New Zealand Prime Minister Jacinda Ardern has insisted relations with close ally Australia are not going to be negatively impacted by China. The Ardern government has been accused of going soft on Beijing in order to profit from better trade relations with the East Asian nation.
Ardern has also been holding annual talks with Australian Prime Minister Scott Morrison to discuss trade, security and the challenges linked to the COVID-19 pandemic.
In the New Zealand skiing and adventure sports resort of Queenstown, Prime Minister Jacinda Ardern and her Australian counterpart, Scott Morrison, have downplayed signs of division over relations with China.
Earlier this year, New Zealand said it was “uncomfortable” using the 70-year-old Five Eyes intelligence grouping, which includes the United States, Britain, Australia and Canada, to criticize China. That was widely interpreted as an attempt by Wellington to avoid damaging its lucrative trading relationship with Beijing.
A television news documentary accused New Zealand of abandoning Australia “for a fast Chinese buck.”
New Zealand was reluctant to sign joint statements from its alliance partners condemning China’s crackdown on the pro-democracy movement in Hong Kong and its treatment of its minority Uyghur Muslim population. The declarations have angered China’s government.
But after annual talks Monday with the Australian prime minister, Ardern said she stood in solidarity with her trans-Tasman neighbor.
“At no point in our discussions today did I detect any difference in our relative positions on the importance of maintaining a very strong and principled perspective on issues around trade, on issues around human rights, and you will see that Australia and New Zealand have broadly been positioned in exactly the same place on these issues consistently. So, I really push back on any suggestion that we are not taking a strong stance on these incredibly important issues,” Ardern said.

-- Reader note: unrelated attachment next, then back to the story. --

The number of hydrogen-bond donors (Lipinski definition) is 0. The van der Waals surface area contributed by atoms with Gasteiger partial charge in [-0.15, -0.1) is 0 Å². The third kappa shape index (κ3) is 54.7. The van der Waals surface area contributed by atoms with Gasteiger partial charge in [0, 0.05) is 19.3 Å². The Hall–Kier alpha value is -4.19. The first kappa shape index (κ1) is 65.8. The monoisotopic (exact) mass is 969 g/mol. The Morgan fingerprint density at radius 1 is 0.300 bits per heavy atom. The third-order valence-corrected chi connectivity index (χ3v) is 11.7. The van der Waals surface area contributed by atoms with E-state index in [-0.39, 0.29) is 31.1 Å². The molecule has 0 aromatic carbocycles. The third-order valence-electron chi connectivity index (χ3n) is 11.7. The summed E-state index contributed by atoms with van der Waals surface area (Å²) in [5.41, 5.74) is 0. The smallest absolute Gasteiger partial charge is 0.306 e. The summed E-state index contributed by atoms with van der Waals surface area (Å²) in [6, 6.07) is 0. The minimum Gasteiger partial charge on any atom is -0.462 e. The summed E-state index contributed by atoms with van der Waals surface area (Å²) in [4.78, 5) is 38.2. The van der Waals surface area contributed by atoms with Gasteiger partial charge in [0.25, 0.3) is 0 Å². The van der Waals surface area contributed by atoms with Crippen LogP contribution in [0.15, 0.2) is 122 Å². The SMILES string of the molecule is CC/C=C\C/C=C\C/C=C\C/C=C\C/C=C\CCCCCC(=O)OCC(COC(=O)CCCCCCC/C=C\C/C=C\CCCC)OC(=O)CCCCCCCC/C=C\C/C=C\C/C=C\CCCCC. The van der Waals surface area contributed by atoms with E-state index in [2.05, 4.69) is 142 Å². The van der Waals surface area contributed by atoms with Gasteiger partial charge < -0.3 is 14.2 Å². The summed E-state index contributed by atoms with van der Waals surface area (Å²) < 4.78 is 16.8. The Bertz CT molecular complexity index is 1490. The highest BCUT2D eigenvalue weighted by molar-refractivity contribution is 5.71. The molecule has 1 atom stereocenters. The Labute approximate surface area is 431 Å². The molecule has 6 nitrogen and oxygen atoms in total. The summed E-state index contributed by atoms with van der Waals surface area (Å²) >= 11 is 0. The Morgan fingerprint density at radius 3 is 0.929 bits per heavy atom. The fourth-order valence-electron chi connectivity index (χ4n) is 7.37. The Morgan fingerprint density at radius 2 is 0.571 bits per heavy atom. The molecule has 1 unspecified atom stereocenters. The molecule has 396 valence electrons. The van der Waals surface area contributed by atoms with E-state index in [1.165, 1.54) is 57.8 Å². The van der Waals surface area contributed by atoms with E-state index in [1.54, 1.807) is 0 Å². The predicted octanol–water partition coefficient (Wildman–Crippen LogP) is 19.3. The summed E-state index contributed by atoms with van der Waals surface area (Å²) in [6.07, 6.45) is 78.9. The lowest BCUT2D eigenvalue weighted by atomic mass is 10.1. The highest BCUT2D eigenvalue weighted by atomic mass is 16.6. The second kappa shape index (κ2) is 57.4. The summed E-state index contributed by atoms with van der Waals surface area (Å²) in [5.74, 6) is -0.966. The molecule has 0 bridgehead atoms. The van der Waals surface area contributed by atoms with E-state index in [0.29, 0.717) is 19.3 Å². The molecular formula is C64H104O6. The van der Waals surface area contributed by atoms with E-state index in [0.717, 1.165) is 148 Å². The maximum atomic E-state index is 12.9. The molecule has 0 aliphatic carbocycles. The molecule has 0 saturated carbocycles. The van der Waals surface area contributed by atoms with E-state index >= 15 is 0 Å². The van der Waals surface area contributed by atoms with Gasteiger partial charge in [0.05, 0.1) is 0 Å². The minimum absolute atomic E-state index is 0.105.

New Zealand has also indicated it will support Australia in its ongoing trade dispute with China. Tensions between Canberra and Beijing have increased in recent years over geopolitical disputes and allegations of Chinese interference in Australian politics. Canberra’s call for a global investigation into the origins of the coronavirus, which first emerged in China in late 2019, sent the relationship into a tailspin, resulting in sweeping Chinese tariffs on many Australian exports, including wine, barley and coal.
Morrison said his country’s relationship with New Zealand remained strong.
“As great partners, friends, allies and indeed family, there will be those far from here who would seek to divide us, and they will not succeed," Morrison said.
There are, however, areas of disagreement.
Canberra’s controversial deportation of New Zealanders convicted of crimes, including children, has strained the two countries’ relationship. A senior Australian minister compared the policy to “taking the trash out.” In response, New Zealand officials said practice was "deplorable" and that the minister's inflammatory remarks served only to "trash his reputation."
Both countries also discussed how to ease tough COVID-19 border controls to eventually reconnect with the rest of the world.
In a joint statement, Ardern and Morrison urged China to respect human rights in Hong Kong and criticized its incarceration of Uyghur Muslims in Xinjiang.
In response, China said that Australian and New Zealand leaders had made “irresponsible remarks” on its internal affairs and made groundless accusations against Beijing.
China has been a subject of global condemnation over the treatment of a million Muslim Uyghurs held in internment camps, including a U.S. classification of Chinese policies toward Uyghurs as 'genocide.'